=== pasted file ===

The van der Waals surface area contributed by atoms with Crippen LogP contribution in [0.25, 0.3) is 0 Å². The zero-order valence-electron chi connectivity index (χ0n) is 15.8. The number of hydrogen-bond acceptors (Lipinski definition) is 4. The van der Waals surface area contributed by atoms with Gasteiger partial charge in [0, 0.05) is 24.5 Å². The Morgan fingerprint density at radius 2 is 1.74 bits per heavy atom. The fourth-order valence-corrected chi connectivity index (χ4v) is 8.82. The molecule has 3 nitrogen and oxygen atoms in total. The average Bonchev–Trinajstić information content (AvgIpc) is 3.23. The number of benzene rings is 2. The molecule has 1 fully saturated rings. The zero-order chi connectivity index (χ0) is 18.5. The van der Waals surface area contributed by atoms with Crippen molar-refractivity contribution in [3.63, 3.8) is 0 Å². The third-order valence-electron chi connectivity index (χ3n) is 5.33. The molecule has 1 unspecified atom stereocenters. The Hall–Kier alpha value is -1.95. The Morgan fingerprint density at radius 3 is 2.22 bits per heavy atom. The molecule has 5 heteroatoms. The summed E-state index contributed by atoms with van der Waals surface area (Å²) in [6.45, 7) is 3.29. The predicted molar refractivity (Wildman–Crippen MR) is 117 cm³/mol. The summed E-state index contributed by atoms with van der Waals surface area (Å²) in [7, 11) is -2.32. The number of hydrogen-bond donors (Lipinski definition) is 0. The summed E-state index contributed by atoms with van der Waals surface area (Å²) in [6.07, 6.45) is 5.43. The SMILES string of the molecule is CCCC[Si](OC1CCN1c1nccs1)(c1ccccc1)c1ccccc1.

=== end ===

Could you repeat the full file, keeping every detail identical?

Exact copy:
The van der Waals surface area contributed by atoms with Crippen LogP contribution in [0.25, 0.3) is 0 Å². The zero-order valence-electron chi connectivity index (χ0n) is 15.8. The number of hydrogen-bond acceptors (Lipinski definition) is 4. The van der Waals surface area contributed by atoms with Gasteiger partial charge in [0, 0.05) is 24.5 Å². The Morgan fingerprint density at radius 2 is 1.74 bits per heavy atom. The fourth-order valence-corrected chi connectivity index (χ4v) is 8.82. The molecule has 3 nitrogen and oxygen atoms in total. The average Bonchev–Trinajstić information content (AvgIpc) is 3.23. The number of benzene rings is 2. The molecule has 1 fully saturated rings. The zero-order chi connectivity index (χ0) is 18.5. The van der Waals surface area contributed by atoms with Crippen molar-refractivity contribution in [3.63, 3.8) is 0 Å². The third-order valence-electron chi connectivity index (χ3n) is 5.33. The molecule has 1 unspecified atom stereocenters. The Hall–Kier alpha value is -1.95. The Morgan fingerprint density at radius 3 is 2.22 bits per heavy atom. The molecule has 5 heteroatoms. The summed E-state index contributed by atoms with van der Waals surface area (Å²) in [6.45, 7) is 3.29. The predicted molar refractivity (Wildman–Crippen MR) is 117 cm³/mol. The summed E-state index contributed by atoms with van der Waals surface area (Å²) in [7, 11) is -2.32. The number of hydrogen-bond donors (Lipinski definition) is 0. The summed E-state index contributed by atoms with van der Waals surface area (Å²) in [6.07, 6.45) is 5.43. The SMILES string of the molecule is CCCC[Si](OC1CCN1c1nccs1)(c1ccccc1)c1ccccc1.